One of These Nights is one of the last albums where the Eagles stay true to form of their original ideal of becoming the 70’s version of the Byrd’s. Flashes of the pop-rock band they were to become show in songs like the title track, but their country roots shine in others like “Lyin’ Eyes” & “Take it to the Limit”. Because of the seemingly new direction they were headed in, Bernie Leadon chose to leave the band after this album came out & was quickly replaced by Joe Walsh. It was after this that Don Henley & Glenn Frey began to exert more control & change the direction to more of a stylized/slick rock sound.

Lyin’ Eyes – The Eagles

Take it to the Limit – The Eagles

#166 – The Miseducation of Lauryn Hill – Lauryn Hill

Hearkening back to a soul sound that hadn’t been heard since the 60’s, The Miseducation of Lauryn Hill was an album that rivaled anything Mary J. Blige has ever put out. A crowning achievement in the soul music genre & in the career of ex-Fugees singer, Lauryn Hill, the album discussed many themes. Those themes primarily revolved around the struggles of African-Americans including relations with one another as on the track, “Doo Wop (That Thing)” that speaks to African-American men & women caught in “the struggle”. Both the women who “try to be a hard rock when they really are a gem” & the men who are “more concerned with rims & Tims, than his women” are admonished by Hill who warns them not to allow “That thing” whatever it is to tuin their lives.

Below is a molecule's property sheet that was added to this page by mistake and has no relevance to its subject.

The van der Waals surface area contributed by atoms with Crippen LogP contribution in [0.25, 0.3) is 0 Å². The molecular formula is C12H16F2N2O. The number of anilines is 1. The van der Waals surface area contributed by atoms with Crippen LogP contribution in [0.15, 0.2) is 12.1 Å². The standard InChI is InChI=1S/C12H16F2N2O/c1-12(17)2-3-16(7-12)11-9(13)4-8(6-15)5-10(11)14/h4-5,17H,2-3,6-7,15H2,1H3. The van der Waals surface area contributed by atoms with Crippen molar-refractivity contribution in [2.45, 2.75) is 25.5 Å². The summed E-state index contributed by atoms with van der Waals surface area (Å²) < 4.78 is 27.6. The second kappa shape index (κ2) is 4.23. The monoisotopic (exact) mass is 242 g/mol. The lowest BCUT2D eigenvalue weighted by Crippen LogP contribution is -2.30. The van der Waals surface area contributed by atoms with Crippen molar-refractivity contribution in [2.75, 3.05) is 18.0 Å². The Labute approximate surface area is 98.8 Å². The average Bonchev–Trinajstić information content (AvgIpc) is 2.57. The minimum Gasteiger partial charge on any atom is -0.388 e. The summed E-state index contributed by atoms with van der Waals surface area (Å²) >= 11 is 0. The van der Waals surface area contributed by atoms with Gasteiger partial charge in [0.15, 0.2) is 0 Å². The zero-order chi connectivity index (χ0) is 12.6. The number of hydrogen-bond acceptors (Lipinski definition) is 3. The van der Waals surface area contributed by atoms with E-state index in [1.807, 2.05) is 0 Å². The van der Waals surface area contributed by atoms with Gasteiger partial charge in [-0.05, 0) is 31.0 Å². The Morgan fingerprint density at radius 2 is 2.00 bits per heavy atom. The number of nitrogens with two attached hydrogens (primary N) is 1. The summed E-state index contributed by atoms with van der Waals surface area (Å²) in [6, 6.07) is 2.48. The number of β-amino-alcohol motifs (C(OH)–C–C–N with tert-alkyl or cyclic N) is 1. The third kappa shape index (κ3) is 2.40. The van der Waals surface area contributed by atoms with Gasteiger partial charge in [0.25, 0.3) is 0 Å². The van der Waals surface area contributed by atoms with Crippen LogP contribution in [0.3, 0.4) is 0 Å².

Doo Wop (That Thing) – Lauryn Hill

I Used to Love Him – Lauryn Hill

#165 – The Marshall Mathers LP – Eminem

Violent, angry, brooding, misogynistic & comical is how one could describe Eminem’s third album, The Marshall Mathers LP. With tracks like “Kill You” which speaks of his hatred for his mother in some of the most despicable, graphic ways imaginable, but one can’t help but be engaged while listening to songs like “Stan”.